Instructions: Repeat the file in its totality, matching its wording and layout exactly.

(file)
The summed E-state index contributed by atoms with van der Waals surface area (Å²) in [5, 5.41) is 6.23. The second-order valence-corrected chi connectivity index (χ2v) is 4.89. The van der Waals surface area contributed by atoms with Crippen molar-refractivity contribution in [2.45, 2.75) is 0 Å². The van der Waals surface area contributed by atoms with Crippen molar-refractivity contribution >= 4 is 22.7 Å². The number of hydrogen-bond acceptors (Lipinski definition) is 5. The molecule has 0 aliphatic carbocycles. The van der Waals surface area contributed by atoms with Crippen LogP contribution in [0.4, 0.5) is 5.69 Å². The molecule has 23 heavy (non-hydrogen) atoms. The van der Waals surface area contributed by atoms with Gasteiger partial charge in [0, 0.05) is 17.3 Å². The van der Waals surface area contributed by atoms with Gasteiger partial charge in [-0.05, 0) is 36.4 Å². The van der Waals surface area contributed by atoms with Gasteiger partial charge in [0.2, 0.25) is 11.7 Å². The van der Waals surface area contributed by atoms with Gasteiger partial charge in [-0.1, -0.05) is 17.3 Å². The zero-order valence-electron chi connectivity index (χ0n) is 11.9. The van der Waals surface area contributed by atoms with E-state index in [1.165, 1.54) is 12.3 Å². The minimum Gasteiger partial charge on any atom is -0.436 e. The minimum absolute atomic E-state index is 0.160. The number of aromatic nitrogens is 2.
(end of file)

The summed E-state index contributed by atoms with van der Waals surface area (Å²) in [5, 5.41) is 6.23. The second-order valence-corrected chi connectivity index (χ2v) is 4.89. The van der Waals surface area contributed by atoms with Crippen molar-refractivity contribution in [2.45, 2.75) is 0 Å². The van der Waals surface area contributed by atoms with Crippen molar-refractivity contribution >= 4 is 22.7 Å². The number of hydrogen-bond acceptors (Lipinski definition) is 5. The molecule has 0 aliphatic carbocycles. The van der Waals surface area contributed by atoms with Crippen LogP contribution in [0.4, 0.5) is 5.69 Å². The molecule has 23 heavy (non-hydrogen) atoms. The van der Waals surface area contributed by atoms with Gasteiger partial charge in [0, 0.05) is 17.3 Å². The van der Waals surface area contributed by atoms with Gasteiger partial charge in [-0.05, 0) is 36.4 Å². The van der Waals surface area contributed by atoms with Gasteiger partial charge in [0.2, 0.25) is 11.7 Å². The van der Waals surface area contributed by atoms with Gasteiger partial charge in [-0.1, -0.05) is 17.3 Å². The zero-order valence-electron chi connectivity index (χ0n) is 11.9. The van der Waals surface area contributed by atoms with E-state index in [1.165, 1.54) is 12.3 Å². The minimum Gasteiger partial charge on any atom is -0.436 e. The minimum absolute atomic E-state index is 0.160. The number of aromatic nitrogens is 2.